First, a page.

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Updated May 9, 2023, 10:19am EDT
techEast Asia

As AI explodes on TikTok, its Chinese counterpart requires labels for AI-generated content

Douyin.
Oriental Image via Reuters
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The News

Music, photos, and videos created by artificial intelligence have exploded in popularity on TikTok in recent months, including clones of singers’ voices or images of the Harry Potter cast reimagined as Star Wars characters.

This AI boom prompted the Chinese-owned short video app to put out new rules in March requiring users to disclose if they post any AI-generated content that shows “realistic scenes.”

Now, Douyin, the Chinese version of TikTok that is also owned by the China-based ByteDance, is going a step further following new Beijing regulations — requiring creators to label anything created with AI.

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Know More

Douyin disclosed its new rules on WeChat on Tuesday. It said users should prominently mark AI content and be held responsible for the consequences of posting AI images and video.

It also said that anyone who uses a virtual avatar on Douyin should register with a real name, and that using AI to spread misinformation or rumors is not allowed.

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Step Back

Amid the recent AI explosion, Chinese officials have kept a close eye on the technology and in January rolled out new rules aimed at curbing the spread of misinformation and deepfakes posted on social media. In February government regulators also warned the public to be wary of “rumors” generated by ChatGPT.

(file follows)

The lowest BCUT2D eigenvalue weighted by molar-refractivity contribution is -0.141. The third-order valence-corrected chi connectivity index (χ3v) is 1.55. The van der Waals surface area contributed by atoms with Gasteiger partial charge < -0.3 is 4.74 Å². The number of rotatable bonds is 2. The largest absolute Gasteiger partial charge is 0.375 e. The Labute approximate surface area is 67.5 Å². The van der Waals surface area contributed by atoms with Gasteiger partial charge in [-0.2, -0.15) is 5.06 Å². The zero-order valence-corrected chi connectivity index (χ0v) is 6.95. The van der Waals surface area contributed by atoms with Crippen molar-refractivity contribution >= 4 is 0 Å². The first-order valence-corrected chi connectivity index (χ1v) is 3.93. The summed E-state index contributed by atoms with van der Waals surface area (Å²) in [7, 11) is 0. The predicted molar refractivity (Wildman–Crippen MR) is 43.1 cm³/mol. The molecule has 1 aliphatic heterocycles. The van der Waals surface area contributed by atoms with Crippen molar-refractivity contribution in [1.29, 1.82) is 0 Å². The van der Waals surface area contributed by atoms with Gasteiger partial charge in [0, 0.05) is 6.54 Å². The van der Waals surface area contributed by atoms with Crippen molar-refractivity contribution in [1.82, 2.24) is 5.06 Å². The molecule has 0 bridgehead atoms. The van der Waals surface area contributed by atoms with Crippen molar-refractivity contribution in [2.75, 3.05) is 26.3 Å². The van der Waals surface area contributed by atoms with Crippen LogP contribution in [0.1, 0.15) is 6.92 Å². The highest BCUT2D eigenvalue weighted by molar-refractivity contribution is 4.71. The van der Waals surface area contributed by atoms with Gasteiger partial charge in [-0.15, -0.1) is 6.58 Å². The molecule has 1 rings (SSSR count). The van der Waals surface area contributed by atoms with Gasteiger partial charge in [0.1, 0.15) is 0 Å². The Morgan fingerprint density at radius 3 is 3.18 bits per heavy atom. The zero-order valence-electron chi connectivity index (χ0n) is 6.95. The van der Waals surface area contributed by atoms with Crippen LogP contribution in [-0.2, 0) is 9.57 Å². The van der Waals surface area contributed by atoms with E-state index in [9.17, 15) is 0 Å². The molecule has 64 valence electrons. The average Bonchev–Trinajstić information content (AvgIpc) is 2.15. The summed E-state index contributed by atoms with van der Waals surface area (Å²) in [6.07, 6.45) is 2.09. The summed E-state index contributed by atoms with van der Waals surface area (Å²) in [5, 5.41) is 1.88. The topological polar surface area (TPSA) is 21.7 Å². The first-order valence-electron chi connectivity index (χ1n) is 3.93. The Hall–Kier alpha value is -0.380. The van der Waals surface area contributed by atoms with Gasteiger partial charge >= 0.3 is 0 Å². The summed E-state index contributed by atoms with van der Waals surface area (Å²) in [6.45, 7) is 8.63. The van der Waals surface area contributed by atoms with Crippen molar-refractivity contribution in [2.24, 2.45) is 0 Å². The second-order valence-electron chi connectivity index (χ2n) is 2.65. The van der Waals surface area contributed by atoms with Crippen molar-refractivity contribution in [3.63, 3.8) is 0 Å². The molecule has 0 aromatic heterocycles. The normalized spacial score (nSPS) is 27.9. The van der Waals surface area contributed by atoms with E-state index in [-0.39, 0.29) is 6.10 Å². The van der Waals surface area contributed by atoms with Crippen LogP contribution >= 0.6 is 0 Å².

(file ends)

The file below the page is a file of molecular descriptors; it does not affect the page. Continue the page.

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On Sunday, police in northwestern China said they arrested a man who allegedly admitted to using ChatGPT to create fake news and spread it online. It appeared to be the first time Beijing detained a citizen for using the chatbot.

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The View From TikTok

TikTok’s newest rules related to AI went into effect on April 21, covering “synthetic or manipulated media that shows realistic scenes.”

Under the rules, any AI that depicts a “real private figure” is not allowed.

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There’s more leeway given to public figures over the age of 18, but “we do not want them to be the subject of abuse, or for people to be misled about political or financial issues,” the policy states.

Deepfakes of artistic content, for instance, are allowed, “such as a video showing a celebrity doing a popular TikTok dance.” But deepfakes of public figures can’t be used for endorsements or to spread hate speech.

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Notable

  • TikTok is working on a tool that will allow creators to more easily label when something in their video is made with AI, The Information reported last week.
  • The question of AI labels goes beyond just videos on social media. A proposed U.S. Congress bill would mandate that political ads disclose when they use AI-generated content, after the Republican National Committee recently debuted an ad created with AI, The Washington Post reported.

— with Diego Mendoza

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